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Senator Kelly Loeffler (R-GA) came under fire last month after news broke that she sold millions of dollars of stocks after a senators-only briefing on the virus that's caused a global pandemic. This was just before the stock market plummeted by thousands of points in the face of uncertainty in the national health crisis.

Loeffler also invested in Citrix, a telework software company, just before millions of Americans began working from home.

But she wasn't done yet.

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Fox News host Steve Hilton claimed that the "ruling class and their TV mouthpieces" were whipping up fear about the current health crisis that's closed businesses across the United States in efforts to slow the spread of the pandemic. The screed was a continuation of the network's repeated dismissals of the threat posed by the pandemic.

Hilton said that an ensuing recession due to these closures could be more deadly than the virus itself.

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Samuel Corum/Getty Images // Alex Wong/Getty Images

If President Donald Trump really wants to "drain the swamp," he can start with his own party.

On January 24, Centers for Disease Control and Prevention (CDC) Director Robert Redfield and National Institute of Allergies and Infectious Diseases (NAID) director Anthony Fauci briefed Senators on how the Trump administration would be responding to the imminent COVID-19 outbreak in the United States. The briefing was private.

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The COVID-19 strand of coronavirus now has over a thousand diagnosed cases in the United States and has claimed the lives of more than 30 people. Numerous events and celebrations around the world have been cancelled, talk shows and sports are being filmed without an audience, and entire countries are going on lockdown.

After numerous missteps and dismissals of the threat posed by the virus, President Donald Trump addressed the nation on Wednesday night in a speech that was widely panned by viewers for seeming erratic and even fearful.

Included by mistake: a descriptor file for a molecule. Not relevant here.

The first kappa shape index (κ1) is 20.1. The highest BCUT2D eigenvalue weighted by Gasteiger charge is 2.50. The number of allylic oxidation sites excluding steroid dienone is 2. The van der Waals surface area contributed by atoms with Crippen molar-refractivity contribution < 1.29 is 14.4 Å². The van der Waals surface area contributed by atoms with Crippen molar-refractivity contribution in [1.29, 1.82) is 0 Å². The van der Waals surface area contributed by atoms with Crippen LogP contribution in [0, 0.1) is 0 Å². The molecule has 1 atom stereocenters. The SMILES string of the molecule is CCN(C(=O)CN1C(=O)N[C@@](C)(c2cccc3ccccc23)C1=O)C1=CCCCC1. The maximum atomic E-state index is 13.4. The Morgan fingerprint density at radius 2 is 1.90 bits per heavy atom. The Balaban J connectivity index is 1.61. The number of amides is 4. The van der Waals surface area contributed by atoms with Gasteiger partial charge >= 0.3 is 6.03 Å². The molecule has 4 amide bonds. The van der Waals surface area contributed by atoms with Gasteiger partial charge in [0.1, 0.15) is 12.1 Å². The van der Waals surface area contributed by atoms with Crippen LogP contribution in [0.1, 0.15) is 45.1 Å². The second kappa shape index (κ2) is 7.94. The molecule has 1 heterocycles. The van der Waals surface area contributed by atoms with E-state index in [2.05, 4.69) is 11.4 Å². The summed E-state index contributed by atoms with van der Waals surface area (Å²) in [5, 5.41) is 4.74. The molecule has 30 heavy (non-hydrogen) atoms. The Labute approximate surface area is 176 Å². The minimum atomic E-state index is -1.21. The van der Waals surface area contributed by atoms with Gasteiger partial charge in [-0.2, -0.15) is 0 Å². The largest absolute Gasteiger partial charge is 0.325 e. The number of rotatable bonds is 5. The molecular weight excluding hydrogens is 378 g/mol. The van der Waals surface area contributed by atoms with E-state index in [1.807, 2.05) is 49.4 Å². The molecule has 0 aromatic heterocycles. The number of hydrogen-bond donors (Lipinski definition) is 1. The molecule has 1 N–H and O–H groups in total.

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The Dow Jones plummeted by over 2,000 points on Monday as cases of COVID-19, or novel coronavirus, continue to spread across the United States and the rest of the world.

President Donald Trump has largely dismissed the highly contagious virus as little more than a mild case of the flu, in an attempt to stabilize the stock market, whose prosperity has been one of his largest talking points in favor of his reelection in November.

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BRENDAN SMIALOWSKI/AFP via Getty Images // Seung-il Ryu/NurPhoto via Getty Images

As the coronavirus pandemic spreads through Asia, the Middle East, and Europe, concerns are growing that President Donald Trump's administration isn't doing enough to prepare for the virus coming to the United States.

Trump's Health and Human Services department was criticized this week for only requesting $2.5 billion in emergency aid—a sum that lawmakers feared wouldn't cover the supplies and services needed to contain the virus.

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Mark Wilson/Getty Images; Michael S. Schwartz/Getty Images

The performance of the stock market has been a bragging point for President Donald Trump from the moment he took office in January 2017.

And in a presidency plagued by problems, it remained a bright spot.

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